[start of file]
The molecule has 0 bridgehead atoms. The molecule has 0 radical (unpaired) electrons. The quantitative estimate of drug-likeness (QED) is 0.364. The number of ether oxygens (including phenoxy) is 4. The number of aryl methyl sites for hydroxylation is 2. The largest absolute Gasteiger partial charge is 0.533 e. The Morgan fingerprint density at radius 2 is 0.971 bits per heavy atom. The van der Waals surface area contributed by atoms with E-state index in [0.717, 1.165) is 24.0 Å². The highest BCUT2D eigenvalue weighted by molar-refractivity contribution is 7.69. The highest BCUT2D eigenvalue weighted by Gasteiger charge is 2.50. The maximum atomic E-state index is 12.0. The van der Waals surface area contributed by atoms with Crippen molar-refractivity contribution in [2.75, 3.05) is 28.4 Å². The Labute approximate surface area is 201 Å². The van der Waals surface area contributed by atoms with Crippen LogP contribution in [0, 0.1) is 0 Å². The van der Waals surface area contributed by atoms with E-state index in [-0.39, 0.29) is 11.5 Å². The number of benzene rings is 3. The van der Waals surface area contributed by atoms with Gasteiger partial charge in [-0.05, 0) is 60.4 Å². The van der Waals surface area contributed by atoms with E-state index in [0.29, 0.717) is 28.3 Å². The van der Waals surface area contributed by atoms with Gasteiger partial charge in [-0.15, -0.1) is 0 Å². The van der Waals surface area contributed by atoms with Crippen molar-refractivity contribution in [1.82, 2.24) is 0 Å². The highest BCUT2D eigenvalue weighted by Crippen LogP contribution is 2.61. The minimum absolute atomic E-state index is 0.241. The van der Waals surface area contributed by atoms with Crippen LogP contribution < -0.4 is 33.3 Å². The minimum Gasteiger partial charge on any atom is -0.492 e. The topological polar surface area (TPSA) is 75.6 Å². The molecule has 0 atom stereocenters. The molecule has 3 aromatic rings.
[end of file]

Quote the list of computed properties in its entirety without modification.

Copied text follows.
The molecule has 0 bridgehead atoms. The molecule has 0 radical (unpaired) electrons. The quantitative estimate of drug-likeness (QED) is 0.364. The number of ether oxygens (including phenoxy) is 4. The number of aryl methyl sites for hydroxylation is 2. The largest absolute Gasteiger partial charge is 0.533 e. The Morgan fingerprint density at radius 2 is 0.971 bits per heavy atom. The van der Waals surface area contributed by atoms with E-state index in [0.717, 1.165) is 24.0 Å². The highest BCUT2D eigenvalue weighted by molar-refractivity contribution is 7.69. The highest BCUT2D eigenvalue weighted by Gasteiger charge is 2.50. The maximum atomic E-state index is 12.0. The van der Waals surface area contributed by atoms with Crippen molar-refractivity contribution in [2.75, 3.05) is 28.4 Å². The Labute approximate surface area is 201 Å². The van der Waals surface area contributed by atoms with Crippen LogP contribution in [0, 0.1) is 0 Å². The van der Waals surface area contributed by atoms with E-state index in [-0.39, 0.29) is 11.5 Å². The number of benzene rings is 3. The van der Waals surface area contributed by atoms with Gasteiger partial charge in [-0.05, 0) is 60.4 Å². The van der Waals surface area contributed by atoms with E-state index in [0.29, 0.717) is 28.3 Å². The van der Waals surface area contributed by atoms with Gasteiger partial charge in [-0.15, -0.1) is 0 Å². The van der Waals surface area contributed by atoms with Crippen molar-refractivity contribution in [1.82, 2.24) is 0 Å². The highest BCUT2D eigenvalue weighted by Crippen LogP contribution is 2.61. The minimum absolute atomic E-state index is 0.241. The van der Waals surface area contributed by atoms with Crippen LogP contribution < -0.4 is 33.3 Å². The minimum Gasteiger partial charge on any atom is -0.492 e. The topological polar surface area (TPSA) is 75.6 Å². The molecule has 0 atom stereocenters. The molecule has 3 aromatic rings.